A DARPA challenge to reconstruct shredded documents has been won, two days before the deadline. The winning team, All Your Shreds Are Belong To U.S., developed an algorithm that looked for similar edge shapes or marks on the fragments, then suggested potential matches for any given piece. Finally, a human team tested the solutions. Using this system, they reconstructed five documents shredded into over 10,000 pieces in order to crack Spy vs. Spy-themed puzzles embedded within them. Their full solutions, along with other documents, can be found on the Shredder Challenge site.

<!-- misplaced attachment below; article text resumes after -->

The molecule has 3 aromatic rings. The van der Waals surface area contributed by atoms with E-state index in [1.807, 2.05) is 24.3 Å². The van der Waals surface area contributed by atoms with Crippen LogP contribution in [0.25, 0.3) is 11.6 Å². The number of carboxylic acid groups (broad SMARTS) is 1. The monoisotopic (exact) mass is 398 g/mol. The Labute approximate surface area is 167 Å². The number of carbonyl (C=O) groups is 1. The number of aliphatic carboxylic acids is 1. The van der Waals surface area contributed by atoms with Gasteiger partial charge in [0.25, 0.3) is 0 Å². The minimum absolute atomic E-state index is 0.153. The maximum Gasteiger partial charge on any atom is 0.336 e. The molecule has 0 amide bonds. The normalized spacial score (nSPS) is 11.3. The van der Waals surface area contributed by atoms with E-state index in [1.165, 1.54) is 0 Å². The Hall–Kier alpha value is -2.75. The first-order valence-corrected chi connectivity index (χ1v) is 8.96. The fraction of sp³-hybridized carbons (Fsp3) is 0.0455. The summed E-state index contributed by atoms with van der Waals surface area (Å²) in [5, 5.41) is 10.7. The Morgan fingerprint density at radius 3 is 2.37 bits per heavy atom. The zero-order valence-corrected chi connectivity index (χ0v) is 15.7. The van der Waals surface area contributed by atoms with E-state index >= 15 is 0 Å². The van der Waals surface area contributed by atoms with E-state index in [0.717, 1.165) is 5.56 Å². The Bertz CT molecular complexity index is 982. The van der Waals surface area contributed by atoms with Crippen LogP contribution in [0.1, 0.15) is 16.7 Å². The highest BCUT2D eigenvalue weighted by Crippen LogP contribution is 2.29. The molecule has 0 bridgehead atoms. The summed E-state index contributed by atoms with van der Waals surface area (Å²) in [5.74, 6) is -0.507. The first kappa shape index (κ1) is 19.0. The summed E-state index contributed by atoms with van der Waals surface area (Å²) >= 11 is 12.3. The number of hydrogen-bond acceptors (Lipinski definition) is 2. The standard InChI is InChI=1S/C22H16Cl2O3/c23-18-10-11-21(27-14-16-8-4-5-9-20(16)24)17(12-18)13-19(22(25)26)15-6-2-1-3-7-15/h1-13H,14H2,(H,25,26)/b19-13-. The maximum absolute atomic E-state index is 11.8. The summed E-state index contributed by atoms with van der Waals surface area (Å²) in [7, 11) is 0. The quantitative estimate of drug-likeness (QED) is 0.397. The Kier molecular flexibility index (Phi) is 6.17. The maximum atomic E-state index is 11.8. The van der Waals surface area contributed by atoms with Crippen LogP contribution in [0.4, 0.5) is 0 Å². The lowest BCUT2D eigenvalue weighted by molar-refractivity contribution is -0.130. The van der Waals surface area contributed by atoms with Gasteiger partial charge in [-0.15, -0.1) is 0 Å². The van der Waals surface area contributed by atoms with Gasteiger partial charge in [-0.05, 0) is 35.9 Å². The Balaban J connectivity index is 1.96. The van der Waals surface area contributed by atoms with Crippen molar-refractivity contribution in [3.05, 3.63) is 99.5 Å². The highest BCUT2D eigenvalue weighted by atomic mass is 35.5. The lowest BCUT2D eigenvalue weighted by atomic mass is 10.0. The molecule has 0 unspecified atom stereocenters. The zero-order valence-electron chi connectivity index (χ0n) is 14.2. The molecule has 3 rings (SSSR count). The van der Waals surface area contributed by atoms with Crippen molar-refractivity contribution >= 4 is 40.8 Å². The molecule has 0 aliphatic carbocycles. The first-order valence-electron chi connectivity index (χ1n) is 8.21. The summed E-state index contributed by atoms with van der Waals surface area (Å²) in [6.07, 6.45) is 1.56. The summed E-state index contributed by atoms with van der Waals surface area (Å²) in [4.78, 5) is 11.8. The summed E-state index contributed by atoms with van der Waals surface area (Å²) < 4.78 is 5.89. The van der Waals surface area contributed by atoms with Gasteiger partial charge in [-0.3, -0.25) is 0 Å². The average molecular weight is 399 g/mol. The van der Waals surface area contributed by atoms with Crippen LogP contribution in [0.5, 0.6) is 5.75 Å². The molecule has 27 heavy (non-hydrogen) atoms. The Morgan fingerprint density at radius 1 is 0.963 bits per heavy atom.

The challenge was meant to give the U.S. military better ways to read shredded enemy documents, and to identify weaknesses in their own security practices. The success of the team comes as a surprise, says the director of the DARPA Information Innovation Office, since "lots of experts were skeptical that a solution could be produced at all let alone within the short time frame."
According to the winners, however, this achievement hardly makes document shredding obsolete. The group spent about 600 man-hours developing the algorithm and assembling the pieces into a total of seven pages, far less than the contents of an average shredder bin. They found the process "not easy at all," member Otavio Good told New Scientist. "I don't think you have much to worry about with your shredded documents."